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Diving into the waters of Quebec extra-billing

The government of Quebec is taking the eminently sensible – and legally mandated – step of abolishing extra-billing for publicly insured medical services.

Good news! But there's a problem: the changes won't take effect until early next year, and nobody really knows how much in extraneous fees is being charged in the province. How is that possible? Overbilling has been a hot-button issue for the better part of four decades.

Depending on whom you talk to, Quebec's doctors are charging patients $50-million to $90-million a year in added fees. Earlier this year, the provincial auditor-general said the Quebec government's own estimates ($83-million) don't seem to be based in verifiable fact. One Montreal-based lawyer is suing the province over extra fees. He says Quebec is Canada's worst offender; he may be right, but who really knows? The Canada Health Act forbids extra-billing, but successive federal governments have mostly treated it with impunity.

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At least Dr. Gaëtan Barrette opted to ban fees outright rather than apply his initial prescription – to pay practitioners an equivalent additional amount out of provincial coffers. Two years ago, he leaped into politics, and has brought about a series of deep reforms. (His many critics think he's a bully and a demagogue.) Probably his hand has been forced by ongoing litigation and federal Health Minister Jane Philpott.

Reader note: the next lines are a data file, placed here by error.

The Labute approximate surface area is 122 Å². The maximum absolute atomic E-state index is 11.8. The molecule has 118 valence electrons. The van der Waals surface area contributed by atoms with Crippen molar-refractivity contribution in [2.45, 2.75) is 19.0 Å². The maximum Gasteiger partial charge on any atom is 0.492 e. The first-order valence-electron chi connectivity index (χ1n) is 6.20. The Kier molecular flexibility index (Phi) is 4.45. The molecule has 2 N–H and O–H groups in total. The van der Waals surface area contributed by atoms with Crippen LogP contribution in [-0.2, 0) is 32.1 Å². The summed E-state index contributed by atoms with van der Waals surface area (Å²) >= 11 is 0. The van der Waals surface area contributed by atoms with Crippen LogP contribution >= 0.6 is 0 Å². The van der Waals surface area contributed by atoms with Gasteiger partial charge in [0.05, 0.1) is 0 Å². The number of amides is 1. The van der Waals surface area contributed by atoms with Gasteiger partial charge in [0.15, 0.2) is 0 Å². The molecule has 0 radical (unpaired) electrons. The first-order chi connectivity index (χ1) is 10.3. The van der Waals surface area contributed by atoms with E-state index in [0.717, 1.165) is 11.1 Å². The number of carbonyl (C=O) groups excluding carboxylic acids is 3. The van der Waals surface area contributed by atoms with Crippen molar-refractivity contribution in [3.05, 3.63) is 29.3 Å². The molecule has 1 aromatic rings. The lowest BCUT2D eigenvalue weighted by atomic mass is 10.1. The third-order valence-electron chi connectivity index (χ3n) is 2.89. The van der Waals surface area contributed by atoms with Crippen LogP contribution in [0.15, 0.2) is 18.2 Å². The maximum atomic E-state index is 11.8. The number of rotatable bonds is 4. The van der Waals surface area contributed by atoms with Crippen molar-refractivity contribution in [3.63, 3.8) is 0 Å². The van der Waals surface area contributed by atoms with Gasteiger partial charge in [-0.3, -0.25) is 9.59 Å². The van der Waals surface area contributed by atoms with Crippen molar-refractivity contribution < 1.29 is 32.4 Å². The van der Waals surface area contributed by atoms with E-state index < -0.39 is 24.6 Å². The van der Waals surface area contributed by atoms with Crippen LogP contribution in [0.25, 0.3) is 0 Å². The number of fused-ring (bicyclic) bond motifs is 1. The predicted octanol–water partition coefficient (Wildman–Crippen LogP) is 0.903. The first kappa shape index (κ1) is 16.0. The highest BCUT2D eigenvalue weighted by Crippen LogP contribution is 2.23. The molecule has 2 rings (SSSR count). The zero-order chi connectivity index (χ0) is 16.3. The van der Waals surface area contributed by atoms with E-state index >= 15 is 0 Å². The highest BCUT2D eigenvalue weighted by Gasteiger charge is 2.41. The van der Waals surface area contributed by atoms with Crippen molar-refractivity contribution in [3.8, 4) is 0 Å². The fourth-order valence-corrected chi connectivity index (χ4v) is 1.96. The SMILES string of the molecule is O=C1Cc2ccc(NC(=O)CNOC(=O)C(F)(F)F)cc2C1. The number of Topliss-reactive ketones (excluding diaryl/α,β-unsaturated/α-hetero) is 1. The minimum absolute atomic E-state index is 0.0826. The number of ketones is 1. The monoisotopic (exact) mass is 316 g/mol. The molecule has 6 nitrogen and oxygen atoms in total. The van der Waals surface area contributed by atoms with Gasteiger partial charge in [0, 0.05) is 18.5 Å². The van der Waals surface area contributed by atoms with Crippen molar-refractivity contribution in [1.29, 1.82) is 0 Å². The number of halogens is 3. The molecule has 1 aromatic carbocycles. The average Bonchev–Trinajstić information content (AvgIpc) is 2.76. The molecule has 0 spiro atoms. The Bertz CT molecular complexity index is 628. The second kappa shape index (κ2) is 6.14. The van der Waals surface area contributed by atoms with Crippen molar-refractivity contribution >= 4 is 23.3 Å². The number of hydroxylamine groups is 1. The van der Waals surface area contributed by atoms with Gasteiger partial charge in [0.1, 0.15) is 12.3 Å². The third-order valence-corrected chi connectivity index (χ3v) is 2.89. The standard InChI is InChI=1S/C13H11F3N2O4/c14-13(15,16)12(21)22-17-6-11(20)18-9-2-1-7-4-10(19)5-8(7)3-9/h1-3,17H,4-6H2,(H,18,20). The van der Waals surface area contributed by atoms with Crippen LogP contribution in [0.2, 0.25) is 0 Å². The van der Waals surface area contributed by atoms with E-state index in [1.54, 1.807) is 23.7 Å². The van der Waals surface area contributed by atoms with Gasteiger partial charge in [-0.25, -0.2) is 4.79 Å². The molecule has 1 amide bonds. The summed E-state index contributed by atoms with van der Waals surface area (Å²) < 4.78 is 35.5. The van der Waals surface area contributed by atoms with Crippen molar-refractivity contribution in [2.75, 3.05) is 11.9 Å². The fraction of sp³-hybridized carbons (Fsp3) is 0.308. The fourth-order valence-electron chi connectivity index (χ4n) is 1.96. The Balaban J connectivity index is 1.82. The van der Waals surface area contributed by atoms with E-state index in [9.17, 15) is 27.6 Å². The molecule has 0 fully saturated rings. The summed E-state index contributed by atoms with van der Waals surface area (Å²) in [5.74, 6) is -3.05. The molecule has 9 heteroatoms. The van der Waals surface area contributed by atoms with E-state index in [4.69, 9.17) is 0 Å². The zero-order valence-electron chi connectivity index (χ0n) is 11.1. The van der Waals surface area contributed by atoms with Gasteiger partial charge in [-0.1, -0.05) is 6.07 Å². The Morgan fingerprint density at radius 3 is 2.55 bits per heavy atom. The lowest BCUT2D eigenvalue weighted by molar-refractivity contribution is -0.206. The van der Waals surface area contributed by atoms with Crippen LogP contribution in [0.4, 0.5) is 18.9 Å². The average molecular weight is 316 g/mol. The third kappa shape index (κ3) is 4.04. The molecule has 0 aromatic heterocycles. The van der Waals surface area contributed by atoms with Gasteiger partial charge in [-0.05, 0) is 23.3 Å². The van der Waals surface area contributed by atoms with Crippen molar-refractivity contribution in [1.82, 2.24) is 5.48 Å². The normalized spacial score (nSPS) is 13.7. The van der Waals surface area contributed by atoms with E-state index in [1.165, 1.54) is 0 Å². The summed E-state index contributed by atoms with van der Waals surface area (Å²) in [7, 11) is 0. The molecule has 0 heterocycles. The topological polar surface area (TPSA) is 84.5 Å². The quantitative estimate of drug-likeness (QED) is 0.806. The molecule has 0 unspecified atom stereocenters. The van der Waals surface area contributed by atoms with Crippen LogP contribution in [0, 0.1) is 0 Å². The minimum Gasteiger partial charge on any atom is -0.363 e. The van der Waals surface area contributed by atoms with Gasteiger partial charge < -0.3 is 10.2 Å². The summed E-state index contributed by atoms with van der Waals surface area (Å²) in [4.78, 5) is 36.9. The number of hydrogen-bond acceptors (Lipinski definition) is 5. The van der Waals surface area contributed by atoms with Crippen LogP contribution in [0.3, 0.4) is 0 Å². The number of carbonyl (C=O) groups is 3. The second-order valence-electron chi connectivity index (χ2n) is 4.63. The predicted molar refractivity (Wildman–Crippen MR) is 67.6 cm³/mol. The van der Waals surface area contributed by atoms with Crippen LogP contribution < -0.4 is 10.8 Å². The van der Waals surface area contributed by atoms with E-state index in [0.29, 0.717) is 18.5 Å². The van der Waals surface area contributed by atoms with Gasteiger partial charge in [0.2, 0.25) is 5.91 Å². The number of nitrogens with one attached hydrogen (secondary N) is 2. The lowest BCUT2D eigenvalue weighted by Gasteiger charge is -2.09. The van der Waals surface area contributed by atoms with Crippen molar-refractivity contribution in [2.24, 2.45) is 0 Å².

Reportedly, Dr. Philpott wrote to her counterpart earlier this month, intimating Ottawa would start withholding transfer payments if extra-billing is not addressed. Now Dr. Barrette is making the typical spluttering noises about Ottawa invading provincial jurisdiction and claiming credit.

In recent years, the provinces have tended to treat the federal Health Department as a cash machine; the extra-billing skirmish may end up being part of a broader negotiation over a likely reduction in federal transfers.

Let's hope Quebec's decision, and Dr. Philpott's role in it, signal a new era of robust federal defence of publicly funded medicare.

With the British Columbia Supreme Court hearing arguments this week in a case that challenges some key pillars of the Canada Health Act, such robustness is needed.

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